Category Archives: Construction Management
When client and contractor start throwing accusations against each other surrounding schedule baseline, one can easily conclude that a problem or issue is brewing. It can turn into big risks (Frago, Schedule Baseline Dilemma Part 1, 2015). Resolving the contentions between opposing parties can take long and potentially, can end in disaster.
To prevent such occurrence, the project must start with the right foot forward. The project manager, all his planners, and schedulers, including his contract administrators must have a solid understanding on how the project intends to manage schedule baselines.
If baseline management is not part of the plan, the project is trekking on dangerous territory. Continue reading
Identifying and validating project constraints affecting the schedule is an important part of monitoring and control. Constraints for the most part are project assumptions.
Treat them with caution and respect.
“Once started, the project is actually operating under three big traditional major constraints* of cost, time, and scope (*note that PMBOK had recently came up with six constraints).
Constraints imposed on activities are multiple limitations that will most likely further make it challenging and difficult to manage time.”
The critical path ultimately dictates the duration of the project. For this reason, a planning and scheduling person has to understand how constraints affect the schedule.
In the big situation, a man’s blind belief usually ends in disaster. Continue reading
In risk-based management, one tries to anticipate the risk. The risk is either a threat or an opportunity. The issues of today are the risks of the past. The risks of the future are driven by the issues and problems of today. How the issues are addressed today will decide what happen in the future. These are fundamentals of risk and risk-based management. The risky future of oil points to the events that threaten it and the opportunities that come close behind ( Frago, R., 2015.Risk-based Management in the World of Threats and Opportunities: A Project Controls Perspective).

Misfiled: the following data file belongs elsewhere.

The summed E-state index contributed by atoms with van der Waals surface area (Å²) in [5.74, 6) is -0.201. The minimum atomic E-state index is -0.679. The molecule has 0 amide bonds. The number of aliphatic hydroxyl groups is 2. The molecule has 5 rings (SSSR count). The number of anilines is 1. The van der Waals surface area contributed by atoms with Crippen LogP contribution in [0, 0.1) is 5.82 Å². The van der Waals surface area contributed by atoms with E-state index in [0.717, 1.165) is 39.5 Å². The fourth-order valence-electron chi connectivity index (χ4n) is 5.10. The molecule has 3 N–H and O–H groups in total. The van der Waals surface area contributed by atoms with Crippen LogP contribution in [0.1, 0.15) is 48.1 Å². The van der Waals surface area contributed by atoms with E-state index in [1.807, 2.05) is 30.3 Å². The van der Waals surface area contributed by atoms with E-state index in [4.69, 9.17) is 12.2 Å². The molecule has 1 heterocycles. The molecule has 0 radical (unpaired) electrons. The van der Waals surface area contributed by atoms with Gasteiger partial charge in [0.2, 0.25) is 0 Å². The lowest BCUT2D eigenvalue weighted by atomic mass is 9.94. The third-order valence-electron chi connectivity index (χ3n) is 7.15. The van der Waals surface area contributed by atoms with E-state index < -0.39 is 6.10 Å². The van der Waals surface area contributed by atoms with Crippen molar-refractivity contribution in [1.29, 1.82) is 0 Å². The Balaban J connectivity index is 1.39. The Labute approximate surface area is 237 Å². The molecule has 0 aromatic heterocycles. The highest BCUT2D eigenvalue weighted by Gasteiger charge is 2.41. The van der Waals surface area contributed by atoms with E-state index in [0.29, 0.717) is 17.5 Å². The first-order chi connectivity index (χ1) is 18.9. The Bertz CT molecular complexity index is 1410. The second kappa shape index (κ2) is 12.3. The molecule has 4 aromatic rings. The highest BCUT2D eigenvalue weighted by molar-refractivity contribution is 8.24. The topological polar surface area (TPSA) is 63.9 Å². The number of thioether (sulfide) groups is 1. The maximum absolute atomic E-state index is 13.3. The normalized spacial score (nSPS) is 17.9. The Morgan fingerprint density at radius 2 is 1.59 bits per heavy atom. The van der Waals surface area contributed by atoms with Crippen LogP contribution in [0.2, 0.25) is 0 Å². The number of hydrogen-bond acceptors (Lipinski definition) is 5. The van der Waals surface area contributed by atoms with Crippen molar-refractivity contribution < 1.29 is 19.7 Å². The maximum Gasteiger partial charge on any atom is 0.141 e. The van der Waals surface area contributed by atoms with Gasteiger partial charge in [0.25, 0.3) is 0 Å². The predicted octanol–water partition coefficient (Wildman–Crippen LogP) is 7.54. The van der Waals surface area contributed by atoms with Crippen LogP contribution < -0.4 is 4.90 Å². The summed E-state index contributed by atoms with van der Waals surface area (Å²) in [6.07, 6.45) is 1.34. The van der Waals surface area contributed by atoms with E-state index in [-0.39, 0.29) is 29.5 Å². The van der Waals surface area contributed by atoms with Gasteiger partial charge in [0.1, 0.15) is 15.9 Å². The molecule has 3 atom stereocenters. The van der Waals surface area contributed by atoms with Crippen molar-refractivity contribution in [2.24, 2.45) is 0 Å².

No one expert knows exactly how much oil out there exceeds the global volumetric demand but all seem to agree that the entire world is drowning in it. The Gulf countries, foremost Saudi Arabia are reportedly pumping at almost maximum capacity without blinking an eye.
There are now more than three billion barrels of excess supply in world oil markets, according to the International Energy Agency last November 2015. It its latest monthly report, the IEA said this “massive cushion” of excess supply has grown as oil prices have fallen to a new normal of around $50 billion barrels a day (The Telegraph, 2015). We can all extrapolate what is the current figure as of today and we won’t be dead wrong.
With Iran back on play, it won’t be long before the Iranians fully open their discharge valve occupying whatever space is left to take. This Saudis are doing all they can to protect and even grow market shares. The object is to prevent arch rival Iran from surging back with vengeance. It means that whatever good things the last twelve months retreat shelving drilling, exploration, and billions worth of projects, truth of the matter is, it might not be enough. Continue reading